For a decade, the US IRF Act did provide many vulnerable minority Christians with a veil of cover/protection as it gave dictators a reason to reign in hostile elements and to enact reforms and pursue at least a modicum of justice for the sake of US aid and trade.

Well those days are now well and truly over. The power of the IRF ACT was US economic leverage – when the US housing bubble burst – in Aug-Sept 2008, the financial crisis ripped the teeth right out of the Act. Persecution escalated immediately.
Christian woman, Pakistan, March 2013.

We have reached a confluence of trends: the phenomenal growth of Christianity in the non-West has converged with the radicalisation of Muslims; the coming of age of religious nationalism; the ascendancy of Communist-ruled China and the ascendancy of Shi’ite theocracy-ruled Iran -- and now we are witnessing the loss of Western influence (which is itself a symptom of the decline of Western civilisation, a consequence of Culture Change).

To summarise: we have more believers – living in increasingly hostile environments – and the West is powerless to help them. 

So, after a momentary historical anomaly – the Church must face the reality that we have to live with realpolitik = i.e. politics based on power and “interests” rather than ideals. 

Realpolitik is the reason why no one can stop China returning to its old ways of bulldozing churches, incarcerating pastors and torturing high profile dissidents.

Realpolitik is the reason why no one can stop Iran abusing, incarcerating, torturing and executing political and religious dissidents. The reality today is that the US needs Iran more than Iran needs the US! 

Realpolitik is the reason why no can stop Vietnam and Laos forcing Highland Christians to renounce their Christianity.

Realpolitik is the reason why no one can get the Pakistani government to pursue justice for Pakistani Christians who have lost everything on account of Muslim pogroms.

Realpolitik is the reason why no one can get the Egyptian regime to guarantee security for Coptic communities in Upper Egypt.

Realpolitik is the reason why religious freedom is on the decline in BJP-ruled India.

Realpolitik is the reason why Western governments are reluctant to speak of the Burmese regime’s military abuses against the Christian Kachin. We wouldn’t want anything to get in the way of our ability to exploit Burma’s resources, markets – and we especially wouldn’t want Burma drifting back into China’s sphere of influence.

Realpolitik is the reason why no one can stop the Government of Sudan's genocidal jihad against the predominantly Christian Africans of Nuba Mountains! We are powerless!

Realpolitik is the reason why Western governments can’t or won't stop torture and tyranny in Papua. We wouldn’t want to scuttle an arms deal, or cause geo-strategic Indonesia to shift into China’s sphere of influence.

I could go on like this all day . . . .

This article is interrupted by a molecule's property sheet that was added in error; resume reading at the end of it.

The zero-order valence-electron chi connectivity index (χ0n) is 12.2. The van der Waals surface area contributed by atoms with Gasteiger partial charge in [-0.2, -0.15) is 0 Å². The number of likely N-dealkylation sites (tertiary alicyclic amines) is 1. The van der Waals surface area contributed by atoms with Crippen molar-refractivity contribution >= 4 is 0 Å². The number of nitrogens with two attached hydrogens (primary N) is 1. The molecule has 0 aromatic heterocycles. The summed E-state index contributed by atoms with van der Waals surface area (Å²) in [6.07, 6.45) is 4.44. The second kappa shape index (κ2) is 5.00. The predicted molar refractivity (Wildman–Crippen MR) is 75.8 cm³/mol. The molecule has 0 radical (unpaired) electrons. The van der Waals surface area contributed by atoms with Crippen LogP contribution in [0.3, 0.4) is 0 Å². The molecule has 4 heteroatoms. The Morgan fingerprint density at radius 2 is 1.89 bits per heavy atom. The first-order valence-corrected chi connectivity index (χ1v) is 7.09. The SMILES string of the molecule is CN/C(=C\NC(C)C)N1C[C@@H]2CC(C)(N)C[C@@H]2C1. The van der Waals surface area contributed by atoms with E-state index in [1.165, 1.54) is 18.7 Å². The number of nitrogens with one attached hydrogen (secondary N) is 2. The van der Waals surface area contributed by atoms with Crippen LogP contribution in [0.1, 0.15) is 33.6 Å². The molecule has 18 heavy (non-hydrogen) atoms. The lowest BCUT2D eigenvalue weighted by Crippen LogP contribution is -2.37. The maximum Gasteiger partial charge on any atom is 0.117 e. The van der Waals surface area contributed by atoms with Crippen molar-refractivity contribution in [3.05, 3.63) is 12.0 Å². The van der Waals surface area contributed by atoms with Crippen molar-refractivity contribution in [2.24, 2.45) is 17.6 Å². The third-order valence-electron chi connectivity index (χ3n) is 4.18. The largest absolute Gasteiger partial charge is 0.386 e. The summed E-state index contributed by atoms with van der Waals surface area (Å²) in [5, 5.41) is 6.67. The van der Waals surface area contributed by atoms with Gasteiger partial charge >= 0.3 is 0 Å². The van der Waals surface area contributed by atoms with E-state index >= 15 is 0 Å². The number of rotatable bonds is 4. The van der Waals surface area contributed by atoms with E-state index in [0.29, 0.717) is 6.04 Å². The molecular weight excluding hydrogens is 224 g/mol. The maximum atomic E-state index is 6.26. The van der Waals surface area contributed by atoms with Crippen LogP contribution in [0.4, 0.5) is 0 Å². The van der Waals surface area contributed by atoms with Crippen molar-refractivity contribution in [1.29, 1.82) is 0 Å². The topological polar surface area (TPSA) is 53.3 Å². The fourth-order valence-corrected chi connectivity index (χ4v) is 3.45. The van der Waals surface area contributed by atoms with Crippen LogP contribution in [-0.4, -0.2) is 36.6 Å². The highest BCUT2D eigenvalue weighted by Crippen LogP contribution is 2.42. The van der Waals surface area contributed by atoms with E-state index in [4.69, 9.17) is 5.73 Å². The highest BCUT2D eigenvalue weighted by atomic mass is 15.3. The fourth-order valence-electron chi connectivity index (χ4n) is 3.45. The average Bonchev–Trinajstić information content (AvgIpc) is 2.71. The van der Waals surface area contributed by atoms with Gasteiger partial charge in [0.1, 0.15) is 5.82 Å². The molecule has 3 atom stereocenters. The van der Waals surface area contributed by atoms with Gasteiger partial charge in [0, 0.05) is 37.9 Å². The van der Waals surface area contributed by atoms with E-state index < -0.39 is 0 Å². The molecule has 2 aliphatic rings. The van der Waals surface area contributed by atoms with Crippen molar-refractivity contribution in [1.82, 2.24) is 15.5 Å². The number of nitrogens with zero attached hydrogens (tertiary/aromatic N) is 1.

Of course Western governments do raise these issues -- as they should -- in Human Rights dialogues and in diplomatic meetings. But the truth is, it is more for domestic consumption and a deep sense of moral duty than from any expectation that the situation can be changed with “mere words”. 

In 701 BC – as the Army of super-power Assyria advanced across Judah, Sennacherib, king of Assyria, boasted that he had Hezekiah, king of Judah “holed up in Jerusalem like a bird in a cage”.  When the Assyrian Rabshakeh asked Hezekiah, “Do you think mere words are a strategy and power for war?” (Isaiah 36:5) he was saying, "Get real, Hezekiah. This is what realpolitik looks like. I will crush you because I can. There is no-one coming to save you. There is one who can stop me. So face reality and surrender." 
Iranian regime

And today, in Iran, China, Saudi Arabia, Nth Korea and so many more – regimes are saying: "We will treat Christians however we like. There is no-one coming to their rescue. There is no-one who can stop us. So get over it; for this is how it is going to be from now on and you can’t do a damn thing about it."

And they are right. We can’t. 

Makes you feel sort of hopeless doesn’t it? 

Good! For that is exactly where we need to be; for . . . it has never been God’s plan that the world should save the church. God saves his people by grace through faith -- that is not just God’s paradigm for personal salvation, it is God’s paradigm for everything.

In the latter part of the 8th C BC when God’s people were imminently imperilled, God said “Trust me and I will save you.” But they wouldn’t do it. “We’ve out-grown faith” they said (Isaiah 28) “faith is for children. We do politics now.” And they put their trust in all the things we put our trust in today: diplomacy; military might (Egypt); collective security, grand alliances, spiritually rebellious projects of self-sufficiency and in the cultural and economic power of great cities. And it all failed – and the enemy flooded Immanuel’s land right up to its neck, just as Isaiah said it would (Isaiah 8).